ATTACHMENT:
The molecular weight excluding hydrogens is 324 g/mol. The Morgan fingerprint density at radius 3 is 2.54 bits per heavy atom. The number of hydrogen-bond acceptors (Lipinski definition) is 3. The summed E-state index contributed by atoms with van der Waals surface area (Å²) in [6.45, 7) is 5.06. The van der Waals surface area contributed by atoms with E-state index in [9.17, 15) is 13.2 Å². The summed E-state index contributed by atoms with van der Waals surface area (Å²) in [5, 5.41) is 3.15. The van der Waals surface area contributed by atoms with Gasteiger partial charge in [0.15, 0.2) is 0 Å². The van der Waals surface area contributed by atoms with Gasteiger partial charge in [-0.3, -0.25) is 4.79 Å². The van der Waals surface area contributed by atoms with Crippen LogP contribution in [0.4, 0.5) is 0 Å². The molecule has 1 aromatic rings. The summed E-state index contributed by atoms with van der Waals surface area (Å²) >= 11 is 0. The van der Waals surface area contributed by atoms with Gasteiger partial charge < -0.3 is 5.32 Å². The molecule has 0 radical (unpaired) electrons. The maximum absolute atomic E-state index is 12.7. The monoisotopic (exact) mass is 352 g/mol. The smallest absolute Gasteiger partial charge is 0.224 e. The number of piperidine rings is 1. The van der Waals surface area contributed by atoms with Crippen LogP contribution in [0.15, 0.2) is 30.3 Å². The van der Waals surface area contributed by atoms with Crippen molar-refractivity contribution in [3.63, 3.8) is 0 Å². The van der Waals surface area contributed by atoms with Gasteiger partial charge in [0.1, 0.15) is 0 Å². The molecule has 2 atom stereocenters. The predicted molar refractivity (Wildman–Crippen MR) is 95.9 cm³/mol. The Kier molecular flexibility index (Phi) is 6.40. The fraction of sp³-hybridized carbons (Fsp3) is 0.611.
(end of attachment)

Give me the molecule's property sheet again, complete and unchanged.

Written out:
The molecular weight excluding hydrogens is 324 g/mol. The Morgan fingerprint density at radius 3 is 2.54 bits per heavy atom. The number of hydrogen-bond acceptors (Lipinski definition) is 3. The summed E-state index contributed by atoms with van der Waals surface area (Å²) in [6.45, 7) is 5.06. The van der Waals surface area contributed by atoms with E-state index in [9.17, 15) is 13.2 Å². The summed E-state index contributed by atoms with van der Waals surface area (Å²) in [5, 5.41) is 3.15. The van der Waals surface area contributed by atoms with Gasteiger partial charge in [0.15, 0.2) is 0 Å². The van der Waals surface area contributed by atoms with Gasteiger partial charge in [-0.3, -0.25) is 4.79 Å². The van der Waals surface area contributed by atoms with Crippen LogP contribution in [0.4, 0.5) is 0 Å². The molecule has 1 aromatic rings. The summed E-state index contributed by atoms with van der Waals surface area (Å²) >= 11 is 0. The van der Waals surface area contributed by atoms with Gasteiger partial charge < -0.3 is 5.32 Å². The molecule has 0 radical (unpaired) electrons. The maximum absolute atomic E-state index is 12.7. The monoisotopic (exact) mass is 352 g/mol. The smallest absolute Gasteiger partial charge is 0.224 e. The number of piperidine rings is 1. The van der Waals surface area contributed by atoms with Crippen LogP contribution in [0.15, 0.2) is 30.3 Å². The van der Waals surface area contributed by atoms with Crippen molar-refractivity contribution in [3.63, 3.8) is 0 Å². The van der Waals surface area contributed by atoms with Gasteiger partial charge in [0.1, 0.15) is 0 Å². The molecule has 2 atom stereocenters. The predicted molar refractivity (Wildman–Crippen MR) is 95.9 cm³/mol. The Kier molecular flexibility index (Phi) is 6.40. The fraction of sp³-hybridized carbons (Fsp3) is 0.611.